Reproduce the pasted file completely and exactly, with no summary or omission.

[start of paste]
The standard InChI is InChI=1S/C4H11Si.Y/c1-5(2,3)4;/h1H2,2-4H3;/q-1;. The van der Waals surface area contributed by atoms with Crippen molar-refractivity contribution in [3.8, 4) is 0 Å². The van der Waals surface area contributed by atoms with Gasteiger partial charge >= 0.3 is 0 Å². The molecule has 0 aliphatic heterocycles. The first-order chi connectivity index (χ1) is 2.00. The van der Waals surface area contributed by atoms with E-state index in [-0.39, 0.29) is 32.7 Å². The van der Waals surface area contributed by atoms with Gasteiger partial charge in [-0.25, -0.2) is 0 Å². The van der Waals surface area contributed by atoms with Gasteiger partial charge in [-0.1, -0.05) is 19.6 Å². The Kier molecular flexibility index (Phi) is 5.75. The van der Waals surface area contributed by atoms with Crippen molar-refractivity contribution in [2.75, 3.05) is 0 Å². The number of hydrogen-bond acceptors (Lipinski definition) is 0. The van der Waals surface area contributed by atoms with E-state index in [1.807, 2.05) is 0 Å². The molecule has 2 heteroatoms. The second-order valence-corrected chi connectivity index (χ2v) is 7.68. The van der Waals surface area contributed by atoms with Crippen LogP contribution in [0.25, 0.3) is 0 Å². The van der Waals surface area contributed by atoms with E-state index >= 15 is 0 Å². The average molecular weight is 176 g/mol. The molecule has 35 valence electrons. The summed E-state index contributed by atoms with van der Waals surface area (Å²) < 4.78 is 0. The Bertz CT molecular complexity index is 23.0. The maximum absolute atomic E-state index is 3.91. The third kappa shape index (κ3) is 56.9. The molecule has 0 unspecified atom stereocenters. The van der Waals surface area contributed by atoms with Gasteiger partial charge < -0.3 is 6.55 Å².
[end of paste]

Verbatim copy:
The standard InChI is InChI=1S/C4H11Si.Y/c1-5(2,3)4;/h1H2,2-4H3;/q-1;. The van der Waals surface area contributed by atoms with Crippen molar-refractivity contribution in [3.8, 4) is 0 Å². The van der Waals surface area contributed by atoms with Gasteiger partial charge >= 0.3 is 0 Å². The molecule has 0 aliphatic heterocycles. The first-order chi connectivity index (χ1) is 2.00. The van der Waals surface area contributed by atoms with E-state index in [-0.39, 0.29) is 32.7 Å². The van der Waals surface area contributed by atoms with Gasteiger partial charge in [-0.25, -0.2) is 0 Å². The van der Waals surface area contributed by atoms with Gasteiger partial charge in [-0.1, -0.05) is 19.6 Å². The Kier molecular flexibility index (Phi) is 5.75. The van der Waals surface area contributed by atoms with Crippen molar-refractivity contribution in [2.75, 3.05) is 0 Å². The number of hydrogen-bond acceptors (Lipinski definition) is 0. The van der Waals surface area contributed by atoms with E-state index in [1.807, 2.05) is 0 Å². The molecule has 2 heteroatoms. The second-order valence-corrected chi connectivity index (χ2v) is 7.68. The van der Waals surface area contributed by atoms with Crippen LogP contribution in [0.25, 0.3) is 0 Å². The van der Waals surface area contributed by atoms with E-state index >= 15 is 0 Å². The average molecular weight is 176 g/mol. The molecule has 35 valence electrons. The summed E-state index contributed by atoms with van der Waals surface area (Å²) < 4.78 is 0. The Bertz CT molecular complexity index is 23.0. The maximum absolute atomic E-state index is 3.91. The third kappa shape index (κ3) is 56.9. The molecule has 0 unspecified atom stereocenters. The van der Waals surface area contributed by atoms with Gasteiger partial charge < -0.3 is 6.55 Å².